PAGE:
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Growing Pumpkin

Jan F M A M J J A S O N Dec
  S S   P              

(Best months for growing Pumpkin in USA - Zone 5a regions)

S = Plant undercover in seed trays. P = Plant in the garden.

  • Easy to grow. Sow in garden. Sow seed at a depth approximately three times the diameter of the seed. Best planted at soil temperatures between 68°F and 90°F. (Show °C/cm)
  • Space plants: 35 - 47 inches apart
  • Harvest in 15-20 weeks.
  • Compatible with (can grow in same bed): Sweet Corn
  • Avoid growing in same bed: Potatoes
  • Pumpkin on vine
    Pumpkin on vine

A large trailing plant with yellow, bell-shaped flowers, pumpkin is frost tender. Most varieties will take up a lot of room . Grow them at the edge of your garden patch so that they can spread away from other vegetables. Butternut produces small to medium pear-shaped fruit with deep orange flesh . Buttercup are small to medium round pumpkins with dark green skin. There are a number of large pumpkins, some round and flattish - good for storage and eating - others will produce the "Cinderella coach" type giant round fruit which are not such good eating.

Harvest when the vines die off and the pumpkins' stalks are dry. Leave a small piece of stalk attached to the fruit to prevent damp causing rot. The fruit can be stored for months in a cool airy place. In some parts of New Zealand, they are stored on shed roofs.

Pumpkins sometimes need hand pollination if the fruit are not setting well or die off after starting to grow.

Culinary hints - cooking and eating Pumpkin

Cut up, remove the skin and roast with other vegetables or meat.

Young crisp shoots with young leaves can be cooked and eaten - stewed in coconut milk they are popular in Melanesia. Remove any strings and tough parts and stew until tender, or cook as a vegetable in boiling water 3-5 minutes.

Your comments and tips

13 Jan 17, noluthando (South Africa - Summer rainfall climate)
I have grown some butternut and its already big in size im not sure if i should harvest or not.what should i look for before harvesting.the same goes for pumpkin its already size of a ball.its so hard and green on the outside
15 Jan 17, Andile (South Africa - Semi-arid climate)
Hi you know what Noluthando every crop takes 4 months to be ready, the first day you plant you must write down and count the days from day of planting and you will be able to know when to harvest, even the leaves show you when its time to harvest, they get dry from 3-4 months.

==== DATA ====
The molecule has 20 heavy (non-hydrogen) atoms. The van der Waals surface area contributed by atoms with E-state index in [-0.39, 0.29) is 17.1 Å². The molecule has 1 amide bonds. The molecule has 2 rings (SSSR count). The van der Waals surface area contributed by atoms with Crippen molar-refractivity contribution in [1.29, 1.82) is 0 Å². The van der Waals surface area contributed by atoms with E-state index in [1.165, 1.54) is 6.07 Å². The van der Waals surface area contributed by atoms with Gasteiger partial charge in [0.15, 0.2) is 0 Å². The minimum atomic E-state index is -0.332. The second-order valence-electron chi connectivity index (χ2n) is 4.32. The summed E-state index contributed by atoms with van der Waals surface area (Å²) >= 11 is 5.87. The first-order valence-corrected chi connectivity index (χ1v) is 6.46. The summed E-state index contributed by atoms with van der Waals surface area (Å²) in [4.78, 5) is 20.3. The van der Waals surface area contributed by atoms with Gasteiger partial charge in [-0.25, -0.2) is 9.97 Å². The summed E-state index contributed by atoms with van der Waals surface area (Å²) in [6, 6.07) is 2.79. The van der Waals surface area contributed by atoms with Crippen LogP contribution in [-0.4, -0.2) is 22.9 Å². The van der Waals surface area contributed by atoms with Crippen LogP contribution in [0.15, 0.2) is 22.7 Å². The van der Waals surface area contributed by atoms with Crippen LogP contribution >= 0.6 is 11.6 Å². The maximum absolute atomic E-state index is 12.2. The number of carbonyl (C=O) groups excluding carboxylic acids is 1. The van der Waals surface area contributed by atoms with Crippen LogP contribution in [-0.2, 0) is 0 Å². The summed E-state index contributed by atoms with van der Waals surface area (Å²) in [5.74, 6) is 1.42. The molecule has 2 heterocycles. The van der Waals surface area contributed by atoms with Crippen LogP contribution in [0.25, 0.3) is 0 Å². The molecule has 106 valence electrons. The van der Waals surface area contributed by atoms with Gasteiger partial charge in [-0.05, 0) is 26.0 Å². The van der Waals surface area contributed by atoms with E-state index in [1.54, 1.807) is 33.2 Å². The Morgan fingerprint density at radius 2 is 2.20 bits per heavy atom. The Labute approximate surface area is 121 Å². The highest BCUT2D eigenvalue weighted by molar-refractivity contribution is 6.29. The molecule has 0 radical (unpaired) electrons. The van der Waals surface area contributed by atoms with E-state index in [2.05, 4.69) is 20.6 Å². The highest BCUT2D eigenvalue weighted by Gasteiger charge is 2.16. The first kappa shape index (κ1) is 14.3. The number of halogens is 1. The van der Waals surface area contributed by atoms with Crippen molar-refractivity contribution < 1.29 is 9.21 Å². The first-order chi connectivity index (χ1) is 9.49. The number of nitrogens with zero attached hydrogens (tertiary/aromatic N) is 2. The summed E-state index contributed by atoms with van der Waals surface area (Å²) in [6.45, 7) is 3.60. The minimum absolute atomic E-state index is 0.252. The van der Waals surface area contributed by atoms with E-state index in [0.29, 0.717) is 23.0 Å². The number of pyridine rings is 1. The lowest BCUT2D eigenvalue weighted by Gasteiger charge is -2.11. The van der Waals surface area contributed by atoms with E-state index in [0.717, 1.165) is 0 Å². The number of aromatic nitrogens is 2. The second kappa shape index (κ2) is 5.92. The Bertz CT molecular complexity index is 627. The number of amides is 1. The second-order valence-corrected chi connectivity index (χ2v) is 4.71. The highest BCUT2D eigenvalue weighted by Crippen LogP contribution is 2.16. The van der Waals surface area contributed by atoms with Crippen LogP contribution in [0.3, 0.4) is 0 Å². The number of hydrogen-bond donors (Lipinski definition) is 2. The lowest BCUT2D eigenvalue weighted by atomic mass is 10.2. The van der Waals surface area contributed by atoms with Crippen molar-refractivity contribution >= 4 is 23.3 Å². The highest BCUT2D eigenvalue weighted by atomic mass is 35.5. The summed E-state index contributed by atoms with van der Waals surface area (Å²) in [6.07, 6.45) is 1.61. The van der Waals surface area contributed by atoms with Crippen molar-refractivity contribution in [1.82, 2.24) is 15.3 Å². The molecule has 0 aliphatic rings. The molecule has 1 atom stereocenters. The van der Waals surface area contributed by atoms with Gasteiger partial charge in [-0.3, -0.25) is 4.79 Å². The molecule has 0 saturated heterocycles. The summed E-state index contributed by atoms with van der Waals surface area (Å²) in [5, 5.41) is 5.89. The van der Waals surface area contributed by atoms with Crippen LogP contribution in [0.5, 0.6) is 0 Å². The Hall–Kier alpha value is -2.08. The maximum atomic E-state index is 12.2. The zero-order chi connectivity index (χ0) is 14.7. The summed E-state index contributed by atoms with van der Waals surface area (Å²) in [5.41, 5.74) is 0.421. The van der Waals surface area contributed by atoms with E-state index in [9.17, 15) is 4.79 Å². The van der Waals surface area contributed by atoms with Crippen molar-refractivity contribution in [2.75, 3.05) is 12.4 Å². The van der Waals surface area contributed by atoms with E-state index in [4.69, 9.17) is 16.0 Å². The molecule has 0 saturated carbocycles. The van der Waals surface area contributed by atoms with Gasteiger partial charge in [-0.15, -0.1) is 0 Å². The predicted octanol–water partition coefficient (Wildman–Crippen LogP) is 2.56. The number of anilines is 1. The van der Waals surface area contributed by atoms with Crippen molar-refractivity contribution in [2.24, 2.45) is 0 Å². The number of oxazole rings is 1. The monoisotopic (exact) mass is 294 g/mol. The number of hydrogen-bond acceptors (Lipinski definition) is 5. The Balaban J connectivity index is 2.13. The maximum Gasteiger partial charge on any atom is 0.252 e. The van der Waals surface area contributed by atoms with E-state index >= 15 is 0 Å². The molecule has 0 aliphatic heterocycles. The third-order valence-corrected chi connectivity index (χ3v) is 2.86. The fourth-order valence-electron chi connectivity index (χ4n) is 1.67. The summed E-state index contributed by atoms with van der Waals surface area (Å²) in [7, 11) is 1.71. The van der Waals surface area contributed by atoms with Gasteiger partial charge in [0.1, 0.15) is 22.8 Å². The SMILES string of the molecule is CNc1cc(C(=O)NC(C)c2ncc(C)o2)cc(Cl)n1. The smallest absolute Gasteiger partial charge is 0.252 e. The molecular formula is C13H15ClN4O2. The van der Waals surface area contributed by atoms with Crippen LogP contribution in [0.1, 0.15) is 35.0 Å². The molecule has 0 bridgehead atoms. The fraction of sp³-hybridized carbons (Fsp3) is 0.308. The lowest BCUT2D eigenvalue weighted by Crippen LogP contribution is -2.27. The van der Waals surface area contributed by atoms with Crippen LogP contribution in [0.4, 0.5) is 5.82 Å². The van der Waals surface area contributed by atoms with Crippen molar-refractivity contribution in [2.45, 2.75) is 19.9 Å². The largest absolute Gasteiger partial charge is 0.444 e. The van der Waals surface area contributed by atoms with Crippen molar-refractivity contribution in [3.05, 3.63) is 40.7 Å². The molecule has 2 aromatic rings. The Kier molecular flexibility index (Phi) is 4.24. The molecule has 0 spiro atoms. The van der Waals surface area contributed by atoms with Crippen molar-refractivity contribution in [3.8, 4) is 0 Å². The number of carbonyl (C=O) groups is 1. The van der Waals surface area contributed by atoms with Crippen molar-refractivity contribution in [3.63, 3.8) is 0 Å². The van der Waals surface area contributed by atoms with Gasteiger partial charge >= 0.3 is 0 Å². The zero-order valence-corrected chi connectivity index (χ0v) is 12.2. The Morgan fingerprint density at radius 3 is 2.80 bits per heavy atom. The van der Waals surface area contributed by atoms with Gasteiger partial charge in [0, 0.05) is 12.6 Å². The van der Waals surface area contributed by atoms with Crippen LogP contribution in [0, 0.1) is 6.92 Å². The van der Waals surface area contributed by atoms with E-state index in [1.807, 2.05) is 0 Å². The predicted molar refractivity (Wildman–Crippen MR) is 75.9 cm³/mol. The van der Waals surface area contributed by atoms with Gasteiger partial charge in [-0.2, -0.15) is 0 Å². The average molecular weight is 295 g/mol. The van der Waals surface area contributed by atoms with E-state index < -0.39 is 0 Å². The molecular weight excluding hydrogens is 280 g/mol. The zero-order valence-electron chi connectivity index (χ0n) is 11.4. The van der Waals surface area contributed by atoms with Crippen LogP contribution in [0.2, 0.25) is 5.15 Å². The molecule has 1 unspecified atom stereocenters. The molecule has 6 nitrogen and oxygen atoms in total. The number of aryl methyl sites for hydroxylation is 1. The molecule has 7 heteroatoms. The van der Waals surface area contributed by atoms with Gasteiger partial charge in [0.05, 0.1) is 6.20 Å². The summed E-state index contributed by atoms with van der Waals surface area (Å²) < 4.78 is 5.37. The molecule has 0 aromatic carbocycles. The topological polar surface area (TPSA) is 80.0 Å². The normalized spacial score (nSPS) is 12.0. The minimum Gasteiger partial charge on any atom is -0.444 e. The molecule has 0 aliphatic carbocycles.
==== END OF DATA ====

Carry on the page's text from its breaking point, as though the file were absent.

10 Jan 17, Jen (Australia - temperate climate)
When is the best time to plant pumpkins in Warrill View - near Ipswich please. Would it be too hot now?
16 Jan 17, John (Australia - sub-tropical climate)
Pumpkins could be planted up until February providing you don't get frosts. Plants take up to 4 months to mature so work out when you are likely to have a frost, if any. Unripe pumpkins do not keep so if you get caught make pumpkin soup or shred them into batch quantities as you would for Zucchini Muffins or Slice and freeze them for later use. Trust this helps.
09 Jan 17, Joanne (Australia - temperate climate)
I planted pumpkins in early December & they are huge already & have long stalked male flowers not seen any female yet but am wondering if theirs still time for fruit to appear
17 Jan 17, John (Australia - temperate climate)
Pumpkins, for some reason, are often reluctant to produce female flowers early in the seson. They take from two and a half to four months to grow and ripen from flowerset.Turn them on their edge as soon as they are big enough to stop water pooling around the stalk. When the cold weather sets in and the tops die off, harvest the ripe ones and store them in a dry place. Unripe ones can be used to make pumpkin soup or shredded in recipe quantities as you would for zucchini muffins thenfrozen in recipe quaantities for later use instead of zucchini. Trust this helps
27 Dec 16, Dominic (South Africa - Summer rainfall climate)
For the sake of my customers, I would like to know the nutritional and/or health benefits of pumpkin and/or pumpkin seeds?
24 Nov 16, Jenny (Australia - temperate climate)
Hi, our house is on rock so we have very little garden. I have been trying to grow buttercup in large pots with varying degrees of success. I was wondering why sometimes the fruit or females are yellow as soon as they start to form.
25 Nov 16, John (Australia - temperate climate)
Hello Jenny, The most likely cause is they haven't been pollinated. When a female flower opens pick a male flower and carefully remove the petals then put the male part of the flower onto the centre of the female flower and turn it slightly to transfer pollen (male sex cells) onto the female flower. Insects would normally do this but a shortage of bees will affect pollination rates. Pumpkins are hungry and thirsty plants so ensure watering is consistent and that they are well fed. Trust this helps. John
27 Nov 16, Jenny (Australia - temperate climate)
Thanks John I am aware of the pollination process. What I want to know is why the females are yellow as soon as they form ie really tiny buds, they are yellow as soon as they show on the vine.
Showing 1 - 10 of 366 comments

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This planting guide is a general reference intended for home gardeners. We recommend that you take into account your local conditions in making planting decisions. Gardenate is not a farming or commercial advisory service. For specific advice, please contact your local plant suppliers, gardening groups, or agricultural department. The information on this site is presented in good faith, but we take no responsibility as to the accuracy of the information provided.
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